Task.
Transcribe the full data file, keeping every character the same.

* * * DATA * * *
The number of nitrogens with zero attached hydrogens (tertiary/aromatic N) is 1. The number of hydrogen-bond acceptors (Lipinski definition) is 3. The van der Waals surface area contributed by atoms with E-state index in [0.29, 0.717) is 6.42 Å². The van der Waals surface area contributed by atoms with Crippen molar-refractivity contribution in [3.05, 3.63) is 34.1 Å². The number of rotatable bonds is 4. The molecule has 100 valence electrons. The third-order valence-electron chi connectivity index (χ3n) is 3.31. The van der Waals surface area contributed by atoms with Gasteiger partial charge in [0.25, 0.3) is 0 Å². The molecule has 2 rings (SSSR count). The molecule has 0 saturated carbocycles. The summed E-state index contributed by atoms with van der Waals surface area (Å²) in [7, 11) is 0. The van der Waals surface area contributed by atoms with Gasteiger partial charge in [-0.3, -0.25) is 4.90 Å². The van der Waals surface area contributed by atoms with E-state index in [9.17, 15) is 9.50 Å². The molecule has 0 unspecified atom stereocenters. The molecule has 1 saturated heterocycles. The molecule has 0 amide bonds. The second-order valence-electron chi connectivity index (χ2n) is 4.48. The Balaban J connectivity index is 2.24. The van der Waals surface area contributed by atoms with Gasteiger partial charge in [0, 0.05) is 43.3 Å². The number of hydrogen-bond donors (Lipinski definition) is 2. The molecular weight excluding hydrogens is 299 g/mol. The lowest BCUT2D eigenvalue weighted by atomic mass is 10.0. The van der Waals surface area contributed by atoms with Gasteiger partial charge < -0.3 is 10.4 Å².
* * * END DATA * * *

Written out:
The number of nitrogens with zero attached hydrogens (tertiary/aromatic N) is 1. The number of hydrogen-bond acceptors (Lipinski definition) is 3. The van der Waals surface area contributed by atoms with E-state index in [0.29, 0.717) is 6.42 Å². The van der Waals surface area contributed by atoms with Crippen molar-refractivity contribution in [3.05, 3.63) is 34.1 Å². The number of rotatable bonds is 4. The molecule has 100 valence electrons. The third-order valence-electron chi connectivity index (χ3n) is 3.31. The van der Waals surface area contributed by atoms with Gasteiger partial charge in [0.25, 0.3) is 0 Å². The molecule has 2 rings (SSSR count). The molecule has 0 saturated carbocycles. The summed E-state index contributed by atoms with van der Waals surface area (Å²) in [7, 11) is 0. The van der Waals surface area contributed by atoms with Gasteiger partial charge in [-0.3, -0.25) is 4.90 Å². The van der Waals surface area contributed by atoms with E-state index in [9.17, 15) is 9.50 Å². The molecule has 0 unspecified atom stereocenters. The molecule has 1 saturated heterocycles. The molecule has 0 amide bonds. The second-order valence-electron chi connectivity index (χ2n) is 4.48. The Balaban J connectivity index is 2.24. The van der Waals surface area contributed by atoms with Gasteiger partial charge in [0, 0.05) is 43.3 Å². The number of hydrogen-bond donors (Lipinski definition) is 2. The molecular weight excluding hydrogens is 299 g/mol. The lowest BCUT2D eigenvalue weighted by atomic mass is 10.0. The van der Waals surface area contributed by atoms with Gasteiger partial charge < -0.3 is 10.4 Å².